31st August 2020
COVID-19 might have delayed our travel plans. However, it did not stop ocean instruments from crossing our boarders. A drifter released 8 nautical miles west of Ġnejna on the 24th August 2020 09:00 UTC, is now about 38km south of Malta (Figure 1). So far, it has only been a five-day journey, but fifteen more months of data collection and real-time transmissions are expected.
Drifters are designed to float and to follow currents in the top 1m. Every hour, they establish satellite communication and transmit their location, the sea surface temperature, as well as other data collected by the onboard electronics. Their movements help to validate data measured by the CALYPSO HF Radar network that was recently extended by two new stations at Għar Lapsi in Malta and Ta’ Ċenċ in Gozo. These two additional sites allow sea surface currents in the south of the islands to be measured and mapped in real-time every hour (Figure 3). The project addresses the challenges of safer marine transportation, protection of human lives at sea, and safeguarding of marine and coastal resources from irreversible damages. CALYPSO South is also committed to put technological advancement and scientific endeavour at the service of humanitarian responses, reducing risks in sea faring, and protecting the marine environment. This project is led by Prof. Aldo Drago from the Physical Oceanography Research Group (Department of Geosciences) within the Faculty of Science of the University of Malta, and partially financed by the Interreg V-A Italia-Malta 2014-2020 programme.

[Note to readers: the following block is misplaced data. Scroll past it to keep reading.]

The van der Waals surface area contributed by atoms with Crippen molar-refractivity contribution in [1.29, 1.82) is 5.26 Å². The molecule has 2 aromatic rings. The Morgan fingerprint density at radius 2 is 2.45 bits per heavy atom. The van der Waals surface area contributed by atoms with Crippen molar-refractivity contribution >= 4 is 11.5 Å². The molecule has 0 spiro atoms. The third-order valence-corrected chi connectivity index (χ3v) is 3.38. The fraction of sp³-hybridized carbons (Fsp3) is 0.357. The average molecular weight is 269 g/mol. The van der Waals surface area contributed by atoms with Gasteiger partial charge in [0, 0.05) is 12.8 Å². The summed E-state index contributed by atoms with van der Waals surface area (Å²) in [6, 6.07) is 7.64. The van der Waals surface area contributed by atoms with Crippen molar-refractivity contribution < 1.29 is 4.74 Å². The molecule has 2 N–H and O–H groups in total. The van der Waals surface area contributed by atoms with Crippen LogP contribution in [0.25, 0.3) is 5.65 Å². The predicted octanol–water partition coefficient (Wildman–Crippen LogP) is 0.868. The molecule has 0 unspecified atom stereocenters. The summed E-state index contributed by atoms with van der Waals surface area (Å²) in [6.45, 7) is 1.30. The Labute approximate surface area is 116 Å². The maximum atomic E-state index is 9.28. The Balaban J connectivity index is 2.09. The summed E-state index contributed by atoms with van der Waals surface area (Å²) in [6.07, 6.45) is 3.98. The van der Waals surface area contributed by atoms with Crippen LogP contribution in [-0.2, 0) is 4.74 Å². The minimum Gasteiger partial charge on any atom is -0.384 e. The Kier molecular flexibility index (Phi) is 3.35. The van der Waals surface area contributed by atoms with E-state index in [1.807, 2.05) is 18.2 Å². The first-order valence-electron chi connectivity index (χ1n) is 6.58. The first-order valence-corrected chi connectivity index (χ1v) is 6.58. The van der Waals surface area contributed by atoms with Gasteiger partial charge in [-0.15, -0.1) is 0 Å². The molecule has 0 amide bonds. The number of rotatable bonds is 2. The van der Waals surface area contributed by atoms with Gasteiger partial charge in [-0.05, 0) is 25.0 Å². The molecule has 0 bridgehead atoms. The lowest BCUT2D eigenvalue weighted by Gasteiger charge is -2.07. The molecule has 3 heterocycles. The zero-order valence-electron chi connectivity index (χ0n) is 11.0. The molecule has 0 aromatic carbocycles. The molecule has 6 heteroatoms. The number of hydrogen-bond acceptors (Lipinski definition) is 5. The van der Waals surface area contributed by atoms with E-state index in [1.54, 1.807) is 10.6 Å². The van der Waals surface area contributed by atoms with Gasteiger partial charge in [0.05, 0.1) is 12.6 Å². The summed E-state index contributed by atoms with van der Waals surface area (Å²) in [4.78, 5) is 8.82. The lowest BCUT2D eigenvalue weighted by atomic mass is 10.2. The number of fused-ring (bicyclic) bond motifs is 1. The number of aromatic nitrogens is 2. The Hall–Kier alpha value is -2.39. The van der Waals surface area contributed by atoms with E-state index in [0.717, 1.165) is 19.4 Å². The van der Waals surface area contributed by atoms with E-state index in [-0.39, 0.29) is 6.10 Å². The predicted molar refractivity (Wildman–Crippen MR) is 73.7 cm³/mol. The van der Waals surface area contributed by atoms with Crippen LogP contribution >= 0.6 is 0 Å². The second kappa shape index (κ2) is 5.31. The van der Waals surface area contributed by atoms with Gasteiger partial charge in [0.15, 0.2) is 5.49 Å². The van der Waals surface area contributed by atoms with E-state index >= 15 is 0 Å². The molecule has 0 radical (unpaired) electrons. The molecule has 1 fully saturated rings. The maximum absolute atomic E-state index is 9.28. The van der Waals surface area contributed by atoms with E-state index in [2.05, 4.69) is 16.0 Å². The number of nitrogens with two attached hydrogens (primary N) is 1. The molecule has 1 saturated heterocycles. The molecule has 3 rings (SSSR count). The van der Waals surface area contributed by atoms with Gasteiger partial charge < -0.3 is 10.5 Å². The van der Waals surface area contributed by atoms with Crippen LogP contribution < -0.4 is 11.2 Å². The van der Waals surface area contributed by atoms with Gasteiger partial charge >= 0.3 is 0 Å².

In this mission, the drifter was released together with a float. Together, they are collecting important parameters in an area that is not very commonly observed (Figure 3). Floats are sophisticated equipment that can be programmed to autonomously go up and down the water column while measuring physical parameters including temperature and salinity. Once deployed, pumps inflate and deflate bladders to change the instrument’s buoyancy that in turn, allow it to ascend or descend. Once released, floats make their way to their set parking depth (in this case 250m) and drift. At specific time intervals, these dive to the bottom and gradually start going up at about 10 centimetres per second while taking measurements at a high frequency. At the surface, they wait until satellite communication is established, transfer the collected data, and repeat the cycle.
These experiments are being coordinated by Dr Adam Gauci, responsible for ocean observations of the Physical Oceanography Research Group. The Maritime Squadron of the Armed Forces of Malta (AFM) greatly assisted with the deployment of the instruments. This research is also being done in collaboration with the Istituto Nazionale di Oceanografia e di Geofisica Sperimentale (OGS-Italy) that runs the ARGO-Italy programme. Such long-term monitoring systems provide a unique source of information to study the role of the oceans, and in this case, the Mediterranean Sea, on the climate system. This and similar missions make possible the collection of data required by operational ocean monitoring systems to improve and extended forecasts of the atmosphere and oceans.